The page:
CASE STUDY

Frenchman Cambridge Irrigation District

Frenchman Cambridge enhances river basin sustainability

Details

Country: USA
Location: Cambridge, Nebraska
Organization: Frenchman Cambridge Irrigation District (FCID)

Frenchman Cambridge Irrigation District (FCID) is responsible for delivering water to over 45,000 acres of land, across four canal systems that stretch a total of 156 miles.

The district consists of 400 water users. Adoption of autonomous canal control has allowed the district to precisely match supply to demand and retain more water in storage to provide greater certainty of supply.

Frenchman Cambridge Irrigation District (FCID) have upgraded their canal network to a precision on-demand supply system to better manage storage releases and improve river basin sustainability. By implementing Rubicon’s Total Channel Control™ (TCC™), the district is able to precisely manage storage releases. The savings resulting from this precise management of storage water provide significant crop yield benefits and enhance river basin sustainability. By precisely managing the release of storage water, more water can be retained in storage to provide greater certainty of supply during extended dry periods. And improved levels of service better position farmers to make precise irrigation management decisions, so that their crops receive the water they need, when they need it at the rate they need it. This allows additional crop yield per acre-foot of water applied.

Situation

Over the past decade, the Republican River’s storage reservoirs have not filled to adequate levels, resulting in the inability for the district to deliver consistent quantities of irrigation water to farmers. Irrigators have had to adjust by changing crops, fallowing plots, growing crops under stress and using supplemental wells where available. With an increasing focus on system operations efficiency, the district has focused on the importance of eliminating canal and farm spill, while at the same time improving service levels to farmers.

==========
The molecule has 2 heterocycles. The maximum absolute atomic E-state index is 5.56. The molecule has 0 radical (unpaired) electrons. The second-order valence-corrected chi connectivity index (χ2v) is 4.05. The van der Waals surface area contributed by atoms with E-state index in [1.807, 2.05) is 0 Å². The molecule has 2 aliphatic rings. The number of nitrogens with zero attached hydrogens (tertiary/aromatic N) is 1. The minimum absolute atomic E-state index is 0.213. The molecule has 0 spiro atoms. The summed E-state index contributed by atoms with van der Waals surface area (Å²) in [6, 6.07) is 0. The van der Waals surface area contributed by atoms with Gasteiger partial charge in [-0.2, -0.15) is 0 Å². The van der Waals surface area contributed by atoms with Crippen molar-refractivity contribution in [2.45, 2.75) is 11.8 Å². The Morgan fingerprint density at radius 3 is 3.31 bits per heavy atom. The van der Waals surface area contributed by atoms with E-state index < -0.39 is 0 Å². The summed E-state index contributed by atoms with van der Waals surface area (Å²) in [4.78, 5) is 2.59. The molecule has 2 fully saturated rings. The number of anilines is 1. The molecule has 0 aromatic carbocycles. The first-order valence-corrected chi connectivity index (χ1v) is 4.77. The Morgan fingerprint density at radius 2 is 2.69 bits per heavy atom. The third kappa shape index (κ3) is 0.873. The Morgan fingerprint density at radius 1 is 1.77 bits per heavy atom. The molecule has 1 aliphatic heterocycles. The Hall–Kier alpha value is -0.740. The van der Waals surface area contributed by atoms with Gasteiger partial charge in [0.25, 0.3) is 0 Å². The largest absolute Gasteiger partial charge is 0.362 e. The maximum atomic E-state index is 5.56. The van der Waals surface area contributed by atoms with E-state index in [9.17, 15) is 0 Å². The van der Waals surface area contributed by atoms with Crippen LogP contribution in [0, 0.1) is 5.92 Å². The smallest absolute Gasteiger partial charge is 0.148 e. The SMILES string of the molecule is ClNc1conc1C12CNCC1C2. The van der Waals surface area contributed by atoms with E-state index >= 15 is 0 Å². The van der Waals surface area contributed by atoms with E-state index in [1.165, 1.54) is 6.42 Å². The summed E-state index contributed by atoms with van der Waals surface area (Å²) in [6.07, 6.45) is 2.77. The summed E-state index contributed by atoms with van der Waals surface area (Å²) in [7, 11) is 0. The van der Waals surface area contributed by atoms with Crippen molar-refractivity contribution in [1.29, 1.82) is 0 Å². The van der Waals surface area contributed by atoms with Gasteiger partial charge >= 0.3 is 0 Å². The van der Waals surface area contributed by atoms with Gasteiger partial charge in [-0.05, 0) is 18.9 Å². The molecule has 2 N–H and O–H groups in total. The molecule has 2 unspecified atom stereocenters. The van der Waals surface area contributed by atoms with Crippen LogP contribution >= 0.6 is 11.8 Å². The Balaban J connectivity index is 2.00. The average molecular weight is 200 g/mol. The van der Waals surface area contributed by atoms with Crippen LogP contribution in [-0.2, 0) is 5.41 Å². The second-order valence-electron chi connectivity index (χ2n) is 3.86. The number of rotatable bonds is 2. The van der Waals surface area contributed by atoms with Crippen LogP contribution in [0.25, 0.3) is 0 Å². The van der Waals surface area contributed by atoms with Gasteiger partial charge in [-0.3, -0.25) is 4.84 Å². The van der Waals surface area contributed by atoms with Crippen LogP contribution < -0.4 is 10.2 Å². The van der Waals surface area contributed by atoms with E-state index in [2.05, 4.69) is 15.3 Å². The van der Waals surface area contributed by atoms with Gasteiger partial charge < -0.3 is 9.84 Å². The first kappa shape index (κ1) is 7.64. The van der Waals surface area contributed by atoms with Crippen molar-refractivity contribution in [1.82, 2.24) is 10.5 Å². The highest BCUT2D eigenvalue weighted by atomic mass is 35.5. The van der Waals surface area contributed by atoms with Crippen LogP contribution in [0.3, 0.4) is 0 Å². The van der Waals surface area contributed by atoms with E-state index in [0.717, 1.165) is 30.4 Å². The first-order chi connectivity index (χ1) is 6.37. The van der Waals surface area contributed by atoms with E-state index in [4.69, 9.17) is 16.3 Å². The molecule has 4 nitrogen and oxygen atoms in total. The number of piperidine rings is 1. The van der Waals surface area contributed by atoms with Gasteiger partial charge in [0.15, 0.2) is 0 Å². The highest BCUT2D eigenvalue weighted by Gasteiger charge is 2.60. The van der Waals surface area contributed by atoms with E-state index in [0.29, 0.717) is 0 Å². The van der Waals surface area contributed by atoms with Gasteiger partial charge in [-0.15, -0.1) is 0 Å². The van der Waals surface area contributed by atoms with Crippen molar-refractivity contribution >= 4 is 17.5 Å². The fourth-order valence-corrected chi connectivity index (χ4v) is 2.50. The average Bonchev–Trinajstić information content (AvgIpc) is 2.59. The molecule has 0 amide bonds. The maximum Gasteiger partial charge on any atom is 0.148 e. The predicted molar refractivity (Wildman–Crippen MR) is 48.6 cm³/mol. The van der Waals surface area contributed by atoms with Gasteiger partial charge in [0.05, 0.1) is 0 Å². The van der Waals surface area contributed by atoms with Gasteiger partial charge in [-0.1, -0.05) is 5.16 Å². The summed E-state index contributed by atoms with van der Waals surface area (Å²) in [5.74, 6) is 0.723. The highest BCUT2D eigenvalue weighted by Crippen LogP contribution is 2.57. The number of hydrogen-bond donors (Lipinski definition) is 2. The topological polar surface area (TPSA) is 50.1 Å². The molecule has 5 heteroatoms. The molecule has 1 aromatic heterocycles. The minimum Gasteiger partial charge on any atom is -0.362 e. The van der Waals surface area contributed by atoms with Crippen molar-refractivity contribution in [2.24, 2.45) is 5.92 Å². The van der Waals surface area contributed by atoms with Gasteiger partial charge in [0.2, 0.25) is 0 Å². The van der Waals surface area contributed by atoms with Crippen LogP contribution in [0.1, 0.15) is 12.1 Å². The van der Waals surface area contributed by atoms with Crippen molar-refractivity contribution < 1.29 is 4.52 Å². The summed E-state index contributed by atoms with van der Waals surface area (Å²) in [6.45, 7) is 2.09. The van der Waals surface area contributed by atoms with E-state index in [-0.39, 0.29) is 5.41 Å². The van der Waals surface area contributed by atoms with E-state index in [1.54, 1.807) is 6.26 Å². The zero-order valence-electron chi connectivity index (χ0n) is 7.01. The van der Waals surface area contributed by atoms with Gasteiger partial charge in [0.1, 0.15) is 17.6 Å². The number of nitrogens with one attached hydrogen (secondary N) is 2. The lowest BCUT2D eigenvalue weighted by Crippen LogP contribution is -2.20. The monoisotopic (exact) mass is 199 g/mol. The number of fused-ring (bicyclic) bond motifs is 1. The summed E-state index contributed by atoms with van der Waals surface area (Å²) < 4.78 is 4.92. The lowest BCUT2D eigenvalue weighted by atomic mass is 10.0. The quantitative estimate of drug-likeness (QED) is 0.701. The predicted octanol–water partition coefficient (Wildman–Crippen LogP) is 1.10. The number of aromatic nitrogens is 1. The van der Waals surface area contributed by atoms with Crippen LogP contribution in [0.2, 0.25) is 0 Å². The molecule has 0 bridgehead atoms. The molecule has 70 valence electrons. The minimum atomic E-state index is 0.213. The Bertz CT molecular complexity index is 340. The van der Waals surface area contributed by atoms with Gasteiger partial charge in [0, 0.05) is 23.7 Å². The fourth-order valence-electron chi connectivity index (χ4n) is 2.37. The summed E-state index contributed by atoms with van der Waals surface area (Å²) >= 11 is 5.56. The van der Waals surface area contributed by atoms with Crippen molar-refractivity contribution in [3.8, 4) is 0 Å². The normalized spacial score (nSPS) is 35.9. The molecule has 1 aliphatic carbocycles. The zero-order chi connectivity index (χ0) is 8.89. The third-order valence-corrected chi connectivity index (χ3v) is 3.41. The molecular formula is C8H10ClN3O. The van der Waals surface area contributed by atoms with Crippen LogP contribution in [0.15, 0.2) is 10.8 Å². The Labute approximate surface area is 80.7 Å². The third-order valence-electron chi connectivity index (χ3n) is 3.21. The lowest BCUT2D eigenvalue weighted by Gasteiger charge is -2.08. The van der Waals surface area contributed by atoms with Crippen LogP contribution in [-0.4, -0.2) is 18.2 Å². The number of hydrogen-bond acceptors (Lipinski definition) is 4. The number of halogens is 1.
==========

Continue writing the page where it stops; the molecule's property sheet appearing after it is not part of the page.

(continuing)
FCID has been investing in distribution infrastructure improvements since the early 1980s. The district began its efficiency improvements by converting its smaller lateral canals to 12” and 18” buried PVC pipe. Several points in the system were also fitted with SCADA to better monitor and control flows at specific locations. However, the manual operations of the system’s main canals meant that it was challenging to match supply with demand, and it also meant that farmers were required to irrigate in 24-hour blocks. This often meant that the water applied to crops could not be precisely matched to the soil moisture deficit.

To maximize the beneficial use of the water stored in the reservoirs, FCID invested Total Channel Control (TCC) to prevent water losses resulting from operational spills from the canal network that were occurring due to infrequent system flow adjustments as a result of manual system operations.

“Eliminating excess spill has improved our efficiency. By reducing the spills at the diversion dam and end of the canal, we can retain storage water in our reservoir for the next year. “

Brad Edgerton

General Manager, FCID

Solution

The District understood that by installing water-tight regulating gates at all structures in the supply network, the canals could be upgraded to operate as a coordinated series of distributed buffering storage that would provide precise on-demand flow to farmers.

Cambridge Canal was fitted with water-tight FlumeGates™ to capture and retain water for supply throughout the system and prevent operational spill. The automated flow control gates provide continuous flow measurement and control and are coordinated by network management software to precisely match supply with demand throughout the length of the canal network, 24/7.

A distributed control system utilizes the gates’ precise flow measurement information to continually update real-time flow setpoints for each check structure along the length of the canal so that the supplied flows match the downstream demand and unintended operational spill is eliminated.